Imagine being able to speak freely about the things you would like to accomplish financially in your life without having your thoughts used against you as a sales tool. Imagine a world where you could get unbiased financial advice and guidance from an advisor who doesn't begin with the end in mind. Just imagine how much better off you could be in the long run without a portfolio full of expensive mutual funds and variable annuities. Imagine being able to look at your investment portfolio and understand exactly what you own and why. Imagine a world you could get investment advice on all of your investments as one portfolio even if they are not on deposit with your advisor. Imagine a world where you could actually separate advice from investing. Finally, imagine how much better you would feel if you could totally trust the financial advice and guidance you are receiving.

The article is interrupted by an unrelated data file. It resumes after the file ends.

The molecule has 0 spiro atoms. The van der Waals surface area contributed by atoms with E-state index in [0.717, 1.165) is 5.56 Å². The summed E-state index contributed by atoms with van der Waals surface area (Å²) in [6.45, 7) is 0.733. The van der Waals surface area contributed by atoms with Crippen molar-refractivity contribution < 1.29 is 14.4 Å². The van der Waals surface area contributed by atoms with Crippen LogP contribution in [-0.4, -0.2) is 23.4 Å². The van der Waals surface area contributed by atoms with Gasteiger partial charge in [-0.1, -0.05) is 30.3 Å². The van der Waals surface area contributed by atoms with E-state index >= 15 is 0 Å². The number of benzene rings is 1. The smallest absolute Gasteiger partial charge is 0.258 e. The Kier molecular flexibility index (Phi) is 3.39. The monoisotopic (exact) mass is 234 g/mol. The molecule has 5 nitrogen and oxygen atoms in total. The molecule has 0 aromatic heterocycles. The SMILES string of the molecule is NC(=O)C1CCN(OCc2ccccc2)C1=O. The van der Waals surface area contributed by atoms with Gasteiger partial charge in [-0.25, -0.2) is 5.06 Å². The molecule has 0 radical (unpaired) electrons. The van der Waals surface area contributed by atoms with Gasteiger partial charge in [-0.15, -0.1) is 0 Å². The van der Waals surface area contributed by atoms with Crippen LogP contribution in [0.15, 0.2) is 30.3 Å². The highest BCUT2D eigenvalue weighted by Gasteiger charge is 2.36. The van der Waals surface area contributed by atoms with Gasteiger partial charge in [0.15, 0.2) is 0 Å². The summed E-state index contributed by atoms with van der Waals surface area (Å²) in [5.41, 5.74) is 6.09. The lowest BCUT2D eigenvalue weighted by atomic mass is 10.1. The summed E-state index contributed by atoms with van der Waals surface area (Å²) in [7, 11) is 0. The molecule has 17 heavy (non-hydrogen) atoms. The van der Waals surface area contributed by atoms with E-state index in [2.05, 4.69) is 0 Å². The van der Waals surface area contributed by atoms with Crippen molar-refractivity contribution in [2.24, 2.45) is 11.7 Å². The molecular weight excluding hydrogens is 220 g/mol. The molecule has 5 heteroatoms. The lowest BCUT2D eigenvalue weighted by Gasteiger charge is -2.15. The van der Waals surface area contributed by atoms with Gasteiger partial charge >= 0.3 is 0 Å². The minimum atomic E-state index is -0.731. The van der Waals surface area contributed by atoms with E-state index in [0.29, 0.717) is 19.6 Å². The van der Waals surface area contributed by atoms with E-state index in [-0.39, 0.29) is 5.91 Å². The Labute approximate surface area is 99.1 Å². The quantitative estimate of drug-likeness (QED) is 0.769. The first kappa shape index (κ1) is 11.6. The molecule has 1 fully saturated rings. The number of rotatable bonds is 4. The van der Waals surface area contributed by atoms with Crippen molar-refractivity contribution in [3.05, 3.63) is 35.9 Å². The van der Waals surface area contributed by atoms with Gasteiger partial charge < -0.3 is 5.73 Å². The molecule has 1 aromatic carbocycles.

These are not "pie in the sky" imaginings. You just have to be able to identify the difference between a financial "sales person" and a true "financial practitioner". The sales person provides advice as an incidental part of their real job of selling investment products. A financial practitioner provides financial advice and guidance as the product. The easiest way to identify the difference is to ask your advisor, how are you compensated? Are you paid to sell investments or provide advice? Beware if the answer is, "both".
Imagine the long-term benefits of getting advice you can trust.